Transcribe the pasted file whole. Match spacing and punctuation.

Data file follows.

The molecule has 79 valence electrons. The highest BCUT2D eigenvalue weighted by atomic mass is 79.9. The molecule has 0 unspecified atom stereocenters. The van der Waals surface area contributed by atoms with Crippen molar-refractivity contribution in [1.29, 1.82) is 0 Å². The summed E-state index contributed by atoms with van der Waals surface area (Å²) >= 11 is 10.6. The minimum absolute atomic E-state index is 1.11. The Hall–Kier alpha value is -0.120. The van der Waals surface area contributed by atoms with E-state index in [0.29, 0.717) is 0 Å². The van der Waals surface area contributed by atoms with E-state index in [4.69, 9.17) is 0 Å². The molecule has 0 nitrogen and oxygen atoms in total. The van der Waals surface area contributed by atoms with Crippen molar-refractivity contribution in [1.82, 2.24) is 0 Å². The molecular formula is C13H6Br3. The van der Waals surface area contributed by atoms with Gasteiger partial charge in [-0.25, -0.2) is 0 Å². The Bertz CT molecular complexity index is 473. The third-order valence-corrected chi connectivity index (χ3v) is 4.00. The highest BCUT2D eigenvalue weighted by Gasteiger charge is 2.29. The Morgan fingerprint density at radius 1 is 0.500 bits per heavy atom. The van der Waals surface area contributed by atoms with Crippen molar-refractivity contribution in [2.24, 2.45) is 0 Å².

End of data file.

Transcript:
The molecule has 79 valence electrons. The highest BCUT2D eigenvalue weighted by atomic mass is 79.9. The molecule has 0 unspecified atom stereocenters. The van der Waals surface area contributed by atoms with Crippen molar-refractivity contribution in [1.29, 1.82) is 0 Å². The summed E-state index contributed by atoms with van der Waals surface area (Å²) >= 11 is 10.6. The minimum absolute atomic E-state index is 1.11. The Hall–Kier alpha value is -0.120. The van der Waals surface area contributed by atoms with E-state index in [0.29, 0.717) is 0 Å². The van der Waals surface area contributed by atoms with E-state index in [4.69, 9.17) is 0 Å². The molecule has 0 nitrogen and oxygen atoms in total. The van der Waals surface area contributed by atoms with Crippen molar-refractivity contribution in [1.82, 2.24) is 0 Å². The molecular formula is C13H6Br3. The van der Waals surface area contributed by atoms with Gasteiger partial charge in [-0.25, -0.2) is 0 Å². The Bertz CT molecular complexity index is 473. The third-order valence-corrected chi connectivity index (χ3v) is 4.00. The highest BCUT2D eigenvalue weighted by Gasteiger charge is 2.29. The Morgan fingerprint density at radius 1 is 0.500 bits per heavy atom. The van der Waals surface area contributed by atoms with Crippen molar-refractivity contribution in [2.24, 2.45) is 0 Å².